Did Pollock paint them? It's the public's turn to decide
After months of debate by art historians and scientists over their authenticity, two dozen controversial drip paintings went on display for the first time yesterday, allowing the public to confront the mystery of whether they were painted by abstract expressionist Jackson Pollock.
"It's hard to tell," said Caitlin Coyle, 16, who arrived with her parents and younger brother just after the noon opening at "Pollock Matters" at Boston College's McMullen Museum of Art. "But they look pretty Pollock to me."
For the Coyles, BC alumni from Connecticut, the day offered a compelling double-header. They came to the McMullen early in the afternoon, then headed to Alumni Stadium to watch the Eagles take on Wake Forest. The football game presented a challenge for art lovers hoping to get a glimpse of the paintings, which were discovered in a storage locker five years ago.
"You can't find parking," said Lynda Madera, 24, noting the game day restrictions in Chestnut Hill. "We literally circled for about an hour and had to park over a mile away."
Her boyfriend, Daniel Vaillant, a 26-year-old BC graduate, said he was surprised the McMullen was hosting such a high-profile show.
"This is fantastic," he said of the chance to be among the first to see the paintings.
It has been months since the McMullen announced it would show the controversial pictures as part of a larger show detailing the relationship between Pollock and the late photographer Herbert Matter. Organizers had hoped to state a definitive opinion on the authenticity of the works, which were found by Matter's son, Alex.
Earlier, a Harvard University Art Museums study had cast serious doubts, stating that paints and materials used in some of the pictures were not available until decades after Pollock's death in 1956. Adding to the intrigue was a dispute between Alex Matter and James Martin, a Williamstown-based forensic scientist and conservator. Matter hired Martin in 2005 to study 23 of the paintings, but the report has never been issued; the two argued over Martin's findings and whether he could publish them.
As part of its fact-finding effort, the McMullen commissioned additional studies from, among others, Museum of Fine Arts conservator Richard Newman and Peter Paul Biro, the Montreal-based conservator who is known for his role in trying to authenticate through fingerprint analysis a splatter painting purchased by Teri Horton, a California truck driver (seen in the film "Who the $#%& Is Jackson Pollock?").
In the end, organizers of the "Pollock Matters" exhibit could offer no conclusion.
"There obviously remains a mystery here," said Claude Cernuschi, a BC art history professor and one of the show's curators.
Still, the 178-page catalog, also released yesterday, did contain some revelations. For example, although Martin's report remains unpublished, Newman was able to coax some information out of the conservator. Sixteen of the 23 works Martin studied contained pigments not believed available during Pollock's lifetime, the McMullen catalog's introductory essay stated.
Visitors were not particularly interested in the history of paint pigments. They said they came to the McMullen out of appreciation for Pollock and the thrill of being the first to look at the recently discovered works.
The Matter pictures were only a part of the exhibition, which features more than 170 works over two floors. "Pollock Matters" explores the relationship between the two couples, Herbert Matter and his artist wife, Mercedes, and Pollock and abstract painter Lee Krasner. To that end, the galleries feature photographs and paintings by the Matters, Krasner's canvases, copies of journals, letters, and a handful of undisputed Pollocks, including the MFA's "Number 10."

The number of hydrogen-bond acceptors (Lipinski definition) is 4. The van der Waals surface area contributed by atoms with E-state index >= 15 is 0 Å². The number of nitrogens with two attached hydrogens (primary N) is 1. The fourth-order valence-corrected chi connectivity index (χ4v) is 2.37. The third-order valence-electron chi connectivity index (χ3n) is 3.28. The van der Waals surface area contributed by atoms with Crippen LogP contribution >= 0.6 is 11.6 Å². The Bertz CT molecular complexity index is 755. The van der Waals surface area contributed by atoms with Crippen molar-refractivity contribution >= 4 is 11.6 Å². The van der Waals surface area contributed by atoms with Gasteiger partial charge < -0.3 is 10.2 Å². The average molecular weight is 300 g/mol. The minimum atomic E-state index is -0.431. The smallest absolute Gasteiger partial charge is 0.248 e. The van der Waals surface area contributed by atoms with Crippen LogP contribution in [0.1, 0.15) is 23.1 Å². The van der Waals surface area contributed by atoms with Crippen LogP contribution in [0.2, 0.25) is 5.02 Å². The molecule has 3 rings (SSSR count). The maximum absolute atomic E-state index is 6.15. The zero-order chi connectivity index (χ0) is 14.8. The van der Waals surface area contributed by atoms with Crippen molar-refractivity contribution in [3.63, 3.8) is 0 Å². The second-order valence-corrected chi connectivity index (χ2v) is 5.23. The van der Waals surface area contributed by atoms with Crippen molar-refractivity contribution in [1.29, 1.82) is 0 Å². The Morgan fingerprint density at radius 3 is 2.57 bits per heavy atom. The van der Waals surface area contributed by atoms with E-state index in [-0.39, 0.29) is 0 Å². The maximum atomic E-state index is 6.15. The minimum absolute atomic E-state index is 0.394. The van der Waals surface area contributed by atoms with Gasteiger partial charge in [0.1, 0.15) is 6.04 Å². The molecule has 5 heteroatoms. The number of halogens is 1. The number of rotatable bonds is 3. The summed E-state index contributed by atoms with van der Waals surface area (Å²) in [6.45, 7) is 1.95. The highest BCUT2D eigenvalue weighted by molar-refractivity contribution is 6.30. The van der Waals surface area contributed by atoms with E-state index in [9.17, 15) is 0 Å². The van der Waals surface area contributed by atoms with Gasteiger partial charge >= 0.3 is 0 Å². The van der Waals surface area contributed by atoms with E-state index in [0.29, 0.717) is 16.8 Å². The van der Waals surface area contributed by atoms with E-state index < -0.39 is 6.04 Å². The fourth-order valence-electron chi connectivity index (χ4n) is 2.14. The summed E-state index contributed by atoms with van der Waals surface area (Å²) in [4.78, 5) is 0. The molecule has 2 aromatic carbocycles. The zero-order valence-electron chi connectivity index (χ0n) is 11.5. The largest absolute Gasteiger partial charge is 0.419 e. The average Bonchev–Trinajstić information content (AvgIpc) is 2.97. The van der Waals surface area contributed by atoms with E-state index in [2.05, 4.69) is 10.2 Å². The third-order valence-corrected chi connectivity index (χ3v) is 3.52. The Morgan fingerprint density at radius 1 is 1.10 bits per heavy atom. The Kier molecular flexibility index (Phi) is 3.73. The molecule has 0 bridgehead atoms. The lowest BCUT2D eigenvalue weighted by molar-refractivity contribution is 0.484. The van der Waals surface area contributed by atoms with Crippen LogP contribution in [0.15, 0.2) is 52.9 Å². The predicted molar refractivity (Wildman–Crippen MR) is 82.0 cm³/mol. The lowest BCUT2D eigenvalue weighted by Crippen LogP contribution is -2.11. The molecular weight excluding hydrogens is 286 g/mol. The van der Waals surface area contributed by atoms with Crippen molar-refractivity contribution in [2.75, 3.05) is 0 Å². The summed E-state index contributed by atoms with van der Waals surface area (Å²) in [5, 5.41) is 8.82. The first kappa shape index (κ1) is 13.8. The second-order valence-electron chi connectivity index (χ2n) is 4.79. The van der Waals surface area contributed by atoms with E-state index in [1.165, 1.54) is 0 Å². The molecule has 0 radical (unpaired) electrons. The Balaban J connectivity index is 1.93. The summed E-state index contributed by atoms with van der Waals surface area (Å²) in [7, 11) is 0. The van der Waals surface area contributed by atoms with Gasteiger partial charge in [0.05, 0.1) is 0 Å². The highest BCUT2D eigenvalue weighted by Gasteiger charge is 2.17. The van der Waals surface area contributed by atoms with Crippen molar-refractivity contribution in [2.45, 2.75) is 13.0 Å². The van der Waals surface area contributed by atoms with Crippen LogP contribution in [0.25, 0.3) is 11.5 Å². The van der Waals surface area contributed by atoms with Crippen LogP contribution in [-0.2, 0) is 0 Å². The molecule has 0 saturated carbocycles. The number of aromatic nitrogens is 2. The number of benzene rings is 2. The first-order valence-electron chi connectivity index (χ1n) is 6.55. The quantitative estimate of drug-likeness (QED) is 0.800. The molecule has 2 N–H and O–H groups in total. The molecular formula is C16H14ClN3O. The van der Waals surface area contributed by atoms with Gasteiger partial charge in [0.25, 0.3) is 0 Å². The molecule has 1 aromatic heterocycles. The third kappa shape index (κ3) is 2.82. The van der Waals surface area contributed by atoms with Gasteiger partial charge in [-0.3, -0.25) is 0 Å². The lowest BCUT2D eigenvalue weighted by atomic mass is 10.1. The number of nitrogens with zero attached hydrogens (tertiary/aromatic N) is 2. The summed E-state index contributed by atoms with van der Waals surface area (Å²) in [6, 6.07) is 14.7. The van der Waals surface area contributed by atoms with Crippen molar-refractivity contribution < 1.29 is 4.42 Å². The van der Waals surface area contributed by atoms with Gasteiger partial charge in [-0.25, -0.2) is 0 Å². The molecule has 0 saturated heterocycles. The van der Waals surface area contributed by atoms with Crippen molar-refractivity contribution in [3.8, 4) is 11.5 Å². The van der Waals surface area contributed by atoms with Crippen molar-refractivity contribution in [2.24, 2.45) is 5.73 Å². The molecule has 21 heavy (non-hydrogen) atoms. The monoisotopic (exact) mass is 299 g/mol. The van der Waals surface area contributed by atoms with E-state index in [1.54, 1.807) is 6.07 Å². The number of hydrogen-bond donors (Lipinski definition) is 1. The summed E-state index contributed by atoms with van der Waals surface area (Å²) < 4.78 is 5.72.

Downstairs, the Matter pictures were displayed in a separate room and not credited to a particular artist. The room was a prime destination.
Painter Susan Wilson, heading to Suffolk Downs from her home in Rhode Island, quickly scooted through the McMullen as her ride waited outside. She was yet another Pollock fan who said the controversial works looked genuine. She did say she did not like many of them much.
"They're kind of forced and experimental," said Wilson.
Ellen Landau, the exhibition curator, could not make the trip from Case Western Reserve University in Cleveland. But Cernuschi and another BC professor, Andrzej Herczynski - both catalog contributors - were there, along with the MFA's Newman and Nancy Netzer, the director of the McMullen.
"The pictures haven't all been together before," Netzer said, motioning to the Matter pictures on the surrounding walls.
At one point, Newman, the conservator, asked Cernuschi, the art historian, whether "these look stylistically like Pollocks."
"This, much less so," said Cernuschi, pointing to Untitled No. 6r, a swirling mass of purples, greens, blues, and yellows.
"How about that?" Newman said, pointing to "Untitled No. 17," a picture that he found contained a red pigment patented in 1983.
"There are other Pollocks that do look similar," Cernuschi said.
Stafford and Patricia Ezzard, did not need to be persuaded. The Florida residents, on campus this weekend to deliver their son John to school for the start of his senior year, said they felt a personal connection to Pollock. For years, they lived just a quarter of a mile from the home Pollock and Krasner shared in East Hampton.
The Ezzards said that, despite evidence to the contrary, they could not imagine that the Matter pictures were phony.
"Who would make this many copies and leave them where they were going to be discovered?" said Stafford Ezzard.
Geoff Edgers can be reached at firstname.lastname@example.org.